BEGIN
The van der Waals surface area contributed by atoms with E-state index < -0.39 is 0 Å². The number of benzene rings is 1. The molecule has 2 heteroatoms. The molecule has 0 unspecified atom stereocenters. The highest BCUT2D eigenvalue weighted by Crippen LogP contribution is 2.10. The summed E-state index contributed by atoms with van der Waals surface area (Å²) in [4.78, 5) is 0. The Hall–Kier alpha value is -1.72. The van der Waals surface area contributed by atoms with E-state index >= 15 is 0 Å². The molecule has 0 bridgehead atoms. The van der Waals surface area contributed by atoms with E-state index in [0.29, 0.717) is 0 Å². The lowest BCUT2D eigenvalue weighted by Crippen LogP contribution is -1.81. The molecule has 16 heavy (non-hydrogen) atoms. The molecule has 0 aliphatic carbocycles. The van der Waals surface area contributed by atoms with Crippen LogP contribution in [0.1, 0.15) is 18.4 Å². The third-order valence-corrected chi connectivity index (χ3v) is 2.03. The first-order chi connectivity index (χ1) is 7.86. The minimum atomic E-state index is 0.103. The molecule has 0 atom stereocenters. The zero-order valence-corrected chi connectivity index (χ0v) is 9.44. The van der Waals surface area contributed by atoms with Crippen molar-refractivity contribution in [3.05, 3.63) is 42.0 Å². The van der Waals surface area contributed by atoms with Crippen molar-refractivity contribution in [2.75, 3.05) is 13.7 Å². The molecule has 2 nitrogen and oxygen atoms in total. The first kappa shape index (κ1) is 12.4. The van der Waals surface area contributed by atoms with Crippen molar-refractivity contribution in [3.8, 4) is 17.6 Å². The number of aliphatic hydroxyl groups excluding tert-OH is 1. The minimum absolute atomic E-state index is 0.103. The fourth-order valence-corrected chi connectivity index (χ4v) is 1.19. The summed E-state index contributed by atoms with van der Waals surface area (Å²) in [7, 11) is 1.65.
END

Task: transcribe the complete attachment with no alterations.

The van der Waals surface area contributed by atoms with E-state index < -0.39 is 0 Å². The number of benzene rings is 1. The molecule has 2 heteroatoms. The molecule has 0 unspecified atom stereocenters. The highest BCUT2D eigenvalue weighted by Crippen LogP contribution is 2.10. The summed E-state index contributed by atoms with van der Waals surface area (Å²) in [4.78, 5) is 0. The Hall–Kier alpha value is -1.72. The van der Waals surface area contributed by atoms with E-state index >= 15 is 0 Å². The molecule has 0 bridgehead atoms. The van der Waals surface area contributed by atoms with E-state index in [0.29, 0.717) is 0 Å². The lowest BCUT2D eigenvalue weighted by Crippen LogP contribution is -1.81. The molecule has 16 heavy (non-hydrogen) atoms. The molecule has 0 aliphatic carbocycles. The van der Waals surface area contributed by atoms with Crippen LogP contribution in [0.1, 0.15) is 18.4 Å². The third-order valence-corrected chi connectivity index (χ3v) is 2.03. The first-order chi connectivity index (χ1) is 7.86. The minimum atomic E-state index is 0.103. The molecule has 0 atom stereocenters. The zero-order valence-corrected chi connectivity index (χ0v) is 9.44. The van der Waals surface area contributed by atoms with Crippen molar-refractivity contribution in [3.05, 3.63) is 42.0 Å². The van der Waals surface area contributed by atoms with Crippen molar-refractivity contribution in [2.75, 3.05) is 13.7 Å². The molecule has 2 nitrogen and oxygen atoms in total. The first kappa shape index (κ1) is 12.4. The van der Waals surface area contributed by atoms with Crippen molar-refractivity contribution in [3.8, 4) is 17.6 Å². The number of aliphatic hydroxyl groups excluding tert-OH is 1. The minimum absolute atomic E-state index is 0.103. The fourth-order valence-corrected chi connectivity index (χ4v) is 1.19. The summed E-state index contributed by atoms with van der Waals surface area (Å²) in [7, 11) is 1.65.